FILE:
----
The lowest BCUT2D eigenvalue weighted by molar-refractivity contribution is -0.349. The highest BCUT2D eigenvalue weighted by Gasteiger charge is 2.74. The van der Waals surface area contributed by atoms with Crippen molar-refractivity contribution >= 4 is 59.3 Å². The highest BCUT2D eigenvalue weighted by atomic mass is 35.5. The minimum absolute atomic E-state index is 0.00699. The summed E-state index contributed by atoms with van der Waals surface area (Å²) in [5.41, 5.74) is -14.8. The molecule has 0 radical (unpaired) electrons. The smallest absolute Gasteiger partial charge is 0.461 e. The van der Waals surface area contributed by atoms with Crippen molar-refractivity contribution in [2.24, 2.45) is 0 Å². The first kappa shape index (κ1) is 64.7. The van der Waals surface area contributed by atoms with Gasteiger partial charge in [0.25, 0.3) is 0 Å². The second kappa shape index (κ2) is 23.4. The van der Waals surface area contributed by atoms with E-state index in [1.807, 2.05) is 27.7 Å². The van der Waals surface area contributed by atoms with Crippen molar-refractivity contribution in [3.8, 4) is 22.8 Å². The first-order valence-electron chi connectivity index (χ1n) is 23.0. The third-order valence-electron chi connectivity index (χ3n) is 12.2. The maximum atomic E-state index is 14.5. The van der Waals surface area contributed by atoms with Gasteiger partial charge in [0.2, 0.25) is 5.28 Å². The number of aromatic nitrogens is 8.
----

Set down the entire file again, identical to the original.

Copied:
The lowest BCUT2D eigenvalue weighted by molar-refractivity contribution is -0.349. The highest BCUT2D eigenvalue weighted by Gasteiger charge is 2.74. The van der Waals surface area contributed by atoms with Crippen molar-refractivity contribution >= 4 is 59.3 Å². The highest BCUT2D eigenvalue weighted by atomic mass is 35.5. The minimum absolute atomic E-state index is 0.00699. The summed E-state index contributed by atoms with van der Waals surface area (Å²) in [5.41, 5.74) is -14.8. The molecule has 0 radical (unpaired) electrons. The smallest absolute Gasteiger partial charge is 0.461 e. The van der Waals surface area contributed by atoms with Crippen molar-refractivity contribution in [2.24, 2.45) is 0 Å². The first kappa shape index (κ1) is 64.7. The van der Waals surface area contributed by atoms with Gasteiger partial charge in [0.25, 0.3) is 0 Å². The second kappa shape index (κ2) is 23.4. The van der Waals surface area contributed by atoms with E-state index in [1.807, 2.05) is 27.7 Å². The van der Waals surface area contributed by atoms with Crippen molar-refractivity contribution in [3.8, 4) is 22.8 Å². The first-order valence-electron chi connectivity index (χ1n) is 23.0. The third-order valence-electron chi connectivity index (χ3n) is 12.2. The maximum atomic E-state index is 14.5. The van der Waals surface area contributed by atoms with Gasteiger partial charge in [0.2, 0.25) is 5.28 Å². The number of aromatic nitrogens is 8.